Not an Odalisque

Things Out of Place, or, Burlesque and Violence II

On Sunday I walked out of the front row of a burlesque show during a song about intimate partner violence. If you think you’ve read this post before, you kind of have, except that I had less courage in the last one. This time I’d had chance to think. I’d already sat through a song about killing a lover who wants to leave, and displaying his dismembered body parts. As the audience applauded at the end I’d stared at the performer, hoping he’d catch my eye. I’d told the lover how upset I was during the interval. When the performer returned in the second half I was hopeful. He’d been fairly funny during the song before the abusive, murderous one, he’d sung about dogging. But, no, he sang, “You are my sunshine, my only sunshine, and if you leave me I’m going to kill you.” It wasn’t funny. It wasn’t funny twice. I couldn’t sit through it, I couldn’t sit still. Also, I kind of needed to pee. So I left. When I returned, the compere asked, “Were you somewhere important?” That’s when I told the all the people at the Lowry that I was offended by the act. I guess the singer heard, too.

So now I’ve been upset by people singing about violence towards their partners at two burlesque events. Is it just coincidence? Or is it a genre?

The odd thing about this particular performer is that I know people he knows. Hell, I like people he knows, and they like his performances. So I began wondering whether they had heard the song very differently, in a different context. We’ve all made jokes that have fallen flat because we told them in the wrong place, to the wrong people. Like when an assistant got me to try on a particularly zipped and pocketed pair of cycling trousers with Velcro cuffs, and I told him they would be ok if I was going camping with dykes. The joke would have been ok if he’d known I’ve fallen for butch women, that I’m a card-carrying SM Dyke.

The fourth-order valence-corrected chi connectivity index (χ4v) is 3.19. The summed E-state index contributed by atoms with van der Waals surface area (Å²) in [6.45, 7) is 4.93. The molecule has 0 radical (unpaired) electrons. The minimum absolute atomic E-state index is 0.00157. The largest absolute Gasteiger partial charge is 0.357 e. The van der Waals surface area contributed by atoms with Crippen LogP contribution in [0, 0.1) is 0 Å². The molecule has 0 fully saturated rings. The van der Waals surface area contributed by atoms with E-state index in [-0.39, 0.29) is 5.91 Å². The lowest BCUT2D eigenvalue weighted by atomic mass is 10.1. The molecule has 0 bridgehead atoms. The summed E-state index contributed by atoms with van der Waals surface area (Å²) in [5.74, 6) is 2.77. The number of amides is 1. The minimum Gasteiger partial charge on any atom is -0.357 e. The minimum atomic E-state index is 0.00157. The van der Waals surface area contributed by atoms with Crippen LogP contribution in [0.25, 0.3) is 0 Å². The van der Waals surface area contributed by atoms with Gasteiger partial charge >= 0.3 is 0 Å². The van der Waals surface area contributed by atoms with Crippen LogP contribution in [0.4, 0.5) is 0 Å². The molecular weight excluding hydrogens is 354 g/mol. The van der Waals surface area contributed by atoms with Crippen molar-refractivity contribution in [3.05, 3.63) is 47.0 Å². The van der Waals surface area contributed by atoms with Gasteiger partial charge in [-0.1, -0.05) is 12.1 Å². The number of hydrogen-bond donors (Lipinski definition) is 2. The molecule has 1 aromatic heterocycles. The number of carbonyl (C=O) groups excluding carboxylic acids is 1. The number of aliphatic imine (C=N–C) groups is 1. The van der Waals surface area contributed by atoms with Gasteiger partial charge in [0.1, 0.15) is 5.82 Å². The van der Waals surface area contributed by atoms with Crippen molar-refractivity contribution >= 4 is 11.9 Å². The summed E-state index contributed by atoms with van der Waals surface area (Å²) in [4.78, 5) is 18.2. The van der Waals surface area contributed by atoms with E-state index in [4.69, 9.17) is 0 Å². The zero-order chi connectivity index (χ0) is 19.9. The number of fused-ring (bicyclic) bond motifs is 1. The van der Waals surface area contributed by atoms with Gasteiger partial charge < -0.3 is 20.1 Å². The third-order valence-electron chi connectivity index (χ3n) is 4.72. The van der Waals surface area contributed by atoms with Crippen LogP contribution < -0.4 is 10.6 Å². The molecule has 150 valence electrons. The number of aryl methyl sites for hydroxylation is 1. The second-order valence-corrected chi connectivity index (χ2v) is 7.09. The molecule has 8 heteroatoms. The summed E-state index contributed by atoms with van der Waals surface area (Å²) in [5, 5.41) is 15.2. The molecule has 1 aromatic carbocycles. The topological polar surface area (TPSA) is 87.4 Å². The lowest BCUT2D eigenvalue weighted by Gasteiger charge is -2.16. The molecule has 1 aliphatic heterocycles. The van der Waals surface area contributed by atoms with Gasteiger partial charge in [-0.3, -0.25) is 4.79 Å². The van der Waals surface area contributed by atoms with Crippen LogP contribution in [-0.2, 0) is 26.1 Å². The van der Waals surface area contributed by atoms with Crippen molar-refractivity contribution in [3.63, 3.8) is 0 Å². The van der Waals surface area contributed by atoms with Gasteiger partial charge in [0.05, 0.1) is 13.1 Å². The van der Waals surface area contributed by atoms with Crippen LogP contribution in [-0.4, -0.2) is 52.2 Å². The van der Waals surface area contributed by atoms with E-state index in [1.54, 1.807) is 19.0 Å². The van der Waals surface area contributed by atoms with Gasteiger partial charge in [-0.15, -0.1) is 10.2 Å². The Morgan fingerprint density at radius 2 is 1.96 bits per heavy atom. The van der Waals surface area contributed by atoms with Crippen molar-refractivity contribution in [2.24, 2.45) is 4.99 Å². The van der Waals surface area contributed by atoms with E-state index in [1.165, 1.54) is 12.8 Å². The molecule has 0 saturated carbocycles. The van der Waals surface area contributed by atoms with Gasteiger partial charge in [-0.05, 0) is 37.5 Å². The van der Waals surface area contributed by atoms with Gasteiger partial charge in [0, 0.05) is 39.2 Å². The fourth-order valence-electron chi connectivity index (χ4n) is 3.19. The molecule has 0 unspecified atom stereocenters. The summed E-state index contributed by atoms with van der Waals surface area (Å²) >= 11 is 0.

About a week after I saw Joe Black, I came across this interview with the author of 50 Shades of Grey. Everything that I’ve read about this book encourages me to hate it. Everything that I’ve read of this book (the first page, while stood in Sainsbury’s) convinces me it is very, very badly written. It’s Twilight fan fic, Twilight being a series that glamourizes abusive relationships in books for impressionable teenagers. I hate this book because it represents BDSM as unsafe and non-consensual, and represents kinksters as traumatised and damaged. And most of all, I hate this book because I’ve nearly finished writing a novel about kinky relationships, and I don’t like the idea that it will be lumped in with, or worse, compared to, this trash. I’m writing about kink honestly and wholeheartedly, and I’m looking at a success that tells big fat lies about it. I’m primed to hate.

But…the woman’s kind of sweet. She says the book is her midlife crisis. She’s amusing about frantically tapping it into her phone on the train. And she happily admits that she can’t write. I begin to wonder, am I
hating something out of context?


If my flatmate was an avid Twilight reader, I would sigh, and get her a copy of Wuthering Heights packaged for Twilight readers for Christmas. I wouldn’t be angry with her. If for two years she spent all her spare time obsessively writing out her erotic fantasies, I’d try to get her out more. In fact, I’d take her to kinky events where she could meet similar obsessives, who write their own sexual fantasies on their blogs. I wouldn’t be angry with her, although I might hope that her life picks up soon.